A new AI can finally illuminate the Moon's darkest places

A new AI can finally illuminate the Moon’s darkest places

So far, the team has investigated more than a half-dozen potential Artemis landing sites. The findings of the study could have immediate implications for future missions, such as Intuitive Machines Mission 2, which will be conducted commercially by a start-up.

Before the astronauts arrive on the Moon in the spring of 2023, this robotic mission will collect and analyze the first soil samples from the Moon’s shadowed south pole.

“These new research findings will allow for precise planning of routes into and through the permanently shadowed regions, which will greatly reduce the risks to which Artemis astronauts and robotic explorers are exposed,” says ETH Zürich.

Study abstract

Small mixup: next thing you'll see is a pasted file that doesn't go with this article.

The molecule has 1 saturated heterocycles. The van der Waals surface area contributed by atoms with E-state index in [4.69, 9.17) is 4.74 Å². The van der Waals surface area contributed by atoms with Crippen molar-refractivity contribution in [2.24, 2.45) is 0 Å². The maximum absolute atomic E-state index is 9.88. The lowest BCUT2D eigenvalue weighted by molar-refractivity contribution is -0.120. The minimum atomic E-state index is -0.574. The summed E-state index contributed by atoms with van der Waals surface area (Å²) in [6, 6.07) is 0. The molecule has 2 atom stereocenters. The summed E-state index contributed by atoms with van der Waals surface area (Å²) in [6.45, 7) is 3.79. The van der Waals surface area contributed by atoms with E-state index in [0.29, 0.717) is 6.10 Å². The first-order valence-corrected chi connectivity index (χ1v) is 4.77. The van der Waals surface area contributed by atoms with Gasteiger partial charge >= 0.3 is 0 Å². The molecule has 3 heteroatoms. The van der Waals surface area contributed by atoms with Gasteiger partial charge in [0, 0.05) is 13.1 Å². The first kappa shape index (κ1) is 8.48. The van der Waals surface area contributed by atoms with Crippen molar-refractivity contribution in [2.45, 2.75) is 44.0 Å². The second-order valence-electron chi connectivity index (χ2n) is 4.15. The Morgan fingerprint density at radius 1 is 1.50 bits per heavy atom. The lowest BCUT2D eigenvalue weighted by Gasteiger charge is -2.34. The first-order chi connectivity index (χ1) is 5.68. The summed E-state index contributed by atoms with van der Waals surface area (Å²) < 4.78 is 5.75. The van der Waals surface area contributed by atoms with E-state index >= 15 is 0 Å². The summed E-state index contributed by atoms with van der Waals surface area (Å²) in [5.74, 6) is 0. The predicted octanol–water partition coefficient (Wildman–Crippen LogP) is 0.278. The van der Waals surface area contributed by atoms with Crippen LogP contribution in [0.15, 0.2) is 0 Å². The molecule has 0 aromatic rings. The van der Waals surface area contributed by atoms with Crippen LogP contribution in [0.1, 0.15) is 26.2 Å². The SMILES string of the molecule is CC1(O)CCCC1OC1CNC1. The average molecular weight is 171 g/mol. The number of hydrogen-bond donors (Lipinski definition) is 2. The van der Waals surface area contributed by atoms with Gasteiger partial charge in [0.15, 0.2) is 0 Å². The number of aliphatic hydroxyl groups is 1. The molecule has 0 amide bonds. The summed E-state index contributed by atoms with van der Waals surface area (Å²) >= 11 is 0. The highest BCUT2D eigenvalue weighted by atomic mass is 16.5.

The Artemis program will send a crew to explore the south polar region of the Moon, preceded by and integrated with robotic missions. One of the main scientific goals of future exploration is the characterization of polar volatiles, which are concentrated in and near regions of permanent shadow. The meter-scale cryogeomorphology of shadowed regions remains unknown, posing a potential risk to missions that plan to traverse or land in them. Here, we deploy a physics-based, deep learning-driven post-processing tool to produce high-signal and high-resolution Lunar Reconnaissance Orbiter Narrow Angle Camera images of 44 shadowed regions larger than ∼40 m across in the Artemis exploration zone around potential landing sites 001 and 004. We use these images to map previously unknown, shadowed meter-scale (cryo)geomorphic features, assign relative shadowed region ages, and recommend promising sites for future exploration. We freely release our data and a detailed catalog of all shadowed regions studied.


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